"Don't try to understand it--feel it." Laura (Clemence Poesy) says to John David Washington's character near the beginning of director Christopher Nolan's Tenet. She's speaking about the rules defining Tenet's unique time-bending mechanic, known as "inversion," and her words guide the entire film.
Time travel is nothing new in media--and it's worth noting, Tenet is not a time travel movie per se--but the film provides a fresh perspective on it by delivering a story and setting that encourages viewers to question the nature of reality and existence in the here and now.
Tenet's story involves incredibly high stakes. Early on, it's suggested that the villain, Kenneth Branagh's Andrei Sator, wants to bring about World War III, but it's actually much worse than that. The movie begins in a literally explosive and violent manner, similar in heart-racing action to the beloved beginning of Nolan's The Dark Knight. This shocking opening sets the tone for what to expect throughout--and that is to constantly be on guard and braced for the unexpected.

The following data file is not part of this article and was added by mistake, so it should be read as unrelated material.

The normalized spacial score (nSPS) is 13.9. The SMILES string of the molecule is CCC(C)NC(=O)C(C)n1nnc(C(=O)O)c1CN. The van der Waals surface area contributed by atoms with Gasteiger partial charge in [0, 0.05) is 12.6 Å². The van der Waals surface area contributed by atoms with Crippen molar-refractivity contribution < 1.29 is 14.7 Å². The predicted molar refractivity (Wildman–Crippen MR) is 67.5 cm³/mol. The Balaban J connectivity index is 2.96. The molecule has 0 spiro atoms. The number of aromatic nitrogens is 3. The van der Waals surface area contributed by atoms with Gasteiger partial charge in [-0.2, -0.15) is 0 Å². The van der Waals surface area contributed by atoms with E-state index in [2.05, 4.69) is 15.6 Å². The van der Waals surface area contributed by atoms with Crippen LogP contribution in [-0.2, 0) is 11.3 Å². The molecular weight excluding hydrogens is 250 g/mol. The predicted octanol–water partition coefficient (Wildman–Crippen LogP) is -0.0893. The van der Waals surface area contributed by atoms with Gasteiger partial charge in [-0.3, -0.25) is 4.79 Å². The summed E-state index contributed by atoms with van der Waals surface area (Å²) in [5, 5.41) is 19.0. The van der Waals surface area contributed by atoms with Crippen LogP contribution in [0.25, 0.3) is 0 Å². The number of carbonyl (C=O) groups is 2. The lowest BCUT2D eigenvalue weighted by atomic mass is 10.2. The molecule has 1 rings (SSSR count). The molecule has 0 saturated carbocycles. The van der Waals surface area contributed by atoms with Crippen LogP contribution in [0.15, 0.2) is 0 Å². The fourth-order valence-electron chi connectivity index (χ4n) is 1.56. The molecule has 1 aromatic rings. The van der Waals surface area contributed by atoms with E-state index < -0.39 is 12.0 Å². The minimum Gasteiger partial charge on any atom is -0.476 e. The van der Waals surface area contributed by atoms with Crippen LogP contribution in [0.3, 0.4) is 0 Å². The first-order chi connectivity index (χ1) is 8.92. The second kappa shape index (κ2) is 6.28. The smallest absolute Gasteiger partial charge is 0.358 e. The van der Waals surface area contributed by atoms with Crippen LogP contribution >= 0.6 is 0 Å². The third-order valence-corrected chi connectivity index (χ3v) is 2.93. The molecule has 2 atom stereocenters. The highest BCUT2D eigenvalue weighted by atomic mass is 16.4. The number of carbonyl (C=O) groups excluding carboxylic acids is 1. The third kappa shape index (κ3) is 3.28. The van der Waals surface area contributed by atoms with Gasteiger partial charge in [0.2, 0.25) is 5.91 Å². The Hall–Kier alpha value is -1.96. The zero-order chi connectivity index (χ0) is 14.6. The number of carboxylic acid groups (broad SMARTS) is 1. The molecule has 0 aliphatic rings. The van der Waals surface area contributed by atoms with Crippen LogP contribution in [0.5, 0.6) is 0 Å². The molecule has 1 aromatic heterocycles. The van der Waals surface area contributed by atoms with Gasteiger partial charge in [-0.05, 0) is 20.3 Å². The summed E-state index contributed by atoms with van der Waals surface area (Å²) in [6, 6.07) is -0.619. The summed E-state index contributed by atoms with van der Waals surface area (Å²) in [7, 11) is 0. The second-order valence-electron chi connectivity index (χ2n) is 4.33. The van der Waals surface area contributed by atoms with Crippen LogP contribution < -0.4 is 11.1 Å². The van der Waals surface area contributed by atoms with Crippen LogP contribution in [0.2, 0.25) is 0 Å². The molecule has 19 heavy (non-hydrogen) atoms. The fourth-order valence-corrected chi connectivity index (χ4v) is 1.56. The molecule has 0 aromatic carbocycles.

After the dramatic opening, John David Washington's character, known only as The Protagonist, finds himself recruited by a shadowy organization known as Tenet and sets out on a path to take down Sator, who claims to have the power of a god. On his journey, he meets up with Robert Pattinson's Neil, who draws you in with the mysterious nature of his character from his first scene. The third main character is Elizabeth Debicki's Kat, Sator's tortured and somber wife. Kat's grief and suffering are immediately apparent through Debicki's brilliant performance, and her story is a central throughline. The Protagonist, Neil, and Kat work together to go after Andrei, and their journeys are distinct but connected in an intelligent way that makes sense and feels rewarding.